Descriptive statistics of phenological stages for selected red grapevine cultivars for the periods 1986–1998 and 2013–2018 in Sremski Karlovci, Serbia.

Table 2.

Descriptive statistics of phenological stages for selected white grapevine cultivars for the periods 1986-1998 and 2013-2018 in Sremski Karlovci, Serbia.

3. Results and discussion

Climate conditions (1986–1996)

High difference in average temperature among the years was observed in March (Fig. 2). The lowest temperature was in 1987 (1.1 C), while the highest was in 1990 (11.1 C).

In 1997, April was the coldest with an average temperature of 8.0 C. In August 1993, the temperature was extremely high. The highest difference in precipitation among the months was observed in May. In 1991, extremely high precipitation was recorded in July. Climate conditions (2013–2018)

Season 2014 was extremely rainy, especially in May and July (Fig. 3). 2013, 2015 and 2016 were dry and hot. 2017 was extremely hot during the summer. Spring in 2018 was significantly hotter compared to other seasons.

Average temperatures in period 2013–2018 were higher compared to 1986–1998 (Fig. 4). Precipitation amount in May for the period 2013–2018 was almost twice higher compared to 1986–1998.

The beginning of all phenological stages in all cultivars (Tables 1 and 2) in the period (2013–2018) occurred in earlier parts of the year, compared to the historical data. Local cultivars (Prokupac, Probus, Smederevka and Petra) showed less shift of the beginning of budburst in respect to the historical data compared to the international cultivars. One of the most important phenological stages, flowering, has been shifted ten days in the earlier part of the year. In Sremski Karlovci, the beginning of flowering exhibited the least inter-annual variation [13]. The biggest differences were observed for the beginning of veraison. Now, it occurs earlier from 9 (Petra) to 17 days (Merlot). Many authors also showed that the main phenological stages (budbreak, flowering and veraison) have advanced significantly in the last few decades [1516]. Grapes now ripen at temperatures that are approximately 1.2–1.8 C higher than a few decades ago [17]. For early ripening varieties, the temperatures are predicted to become too hot to produce high-quality wines.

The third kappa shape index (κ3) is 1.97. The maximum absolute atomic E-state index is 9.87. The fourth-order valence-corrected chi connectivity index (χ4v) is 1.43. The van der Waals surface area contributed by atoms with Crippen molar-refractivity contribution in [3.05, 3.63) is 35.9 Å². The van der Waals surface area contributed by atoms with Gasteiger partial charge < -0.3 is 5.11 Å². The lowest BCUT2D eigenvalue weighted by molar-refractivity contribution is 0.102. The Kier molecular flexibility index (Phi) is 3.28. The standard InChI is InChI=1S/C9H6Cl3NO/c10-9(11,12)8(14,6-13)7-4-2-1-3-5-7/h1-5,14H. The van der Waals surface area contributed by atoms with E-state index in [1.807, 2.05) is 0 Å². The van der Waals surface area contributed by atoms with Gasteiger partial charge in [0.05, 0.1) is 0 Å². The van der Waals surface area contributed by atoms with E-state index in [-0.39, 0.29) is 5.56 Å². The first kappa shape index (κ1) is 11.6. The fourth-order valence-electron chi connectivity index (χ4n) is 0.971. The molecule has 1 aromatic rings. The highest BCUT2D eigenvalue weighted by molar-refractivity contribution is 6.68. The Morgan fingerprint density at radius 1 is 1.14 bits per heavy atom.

Duration of the period from budburst to flowering was inconsistent and cultivars required almost the same number of days as it was in the past. However, the duration between flowering and veraison was shorter in the last six years. The biggest difference was observed in Merlot where the period between flowering and veraison has been seven days shortened.

4. Conclusion

Changes in the phenology of several grape cultivars in recent decades are particularly in connection with the increase of temperature. The beginning of all phenological stages in all cultivars in the period (2013–2018) occurred in earlier parts of the year, compared to the historical data. One of the most important phenological stages, flowering, has been shifted ten days in the earlier part of the year. However, cultivars differently react to climate change. The biggest change in phenology was observed in Merlot where the period between flowering and veraison has been seven days shortened. Local cultivars were less affected by the weather conditions compared to the “international” cultivars.

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All Tables

Table 1.

Descriptive statistics of phenological stages for selected red grapevine cultivars for the periods 1986–1998 and 2013–2018 in Sremski Karlovci, Serbia.

Table 2.

Descriptive statistics of phenological stages for selected white grapevine cultivars for the periods 1986-1998 and 2013-2018 in Sremski Karlovci, Serbia.

All Figures

thumbnail Figure 1.

The map of Serbia and its wine region Fruska Gora.

In the text
thumbnail Figure 2.

Climate conditions (average temperature and precipitation) in Sremski Karlovci for the period 1986–1998.

In the text
thumbnail Figure 3.

Climate conditions (average temperature and precipitation) in Sremski Karlovci for the period 2013–2018.

In the text
thumbnail Figure 4.

Average climate conditions for the periods 1986–1998 and 2013–2018.

In the text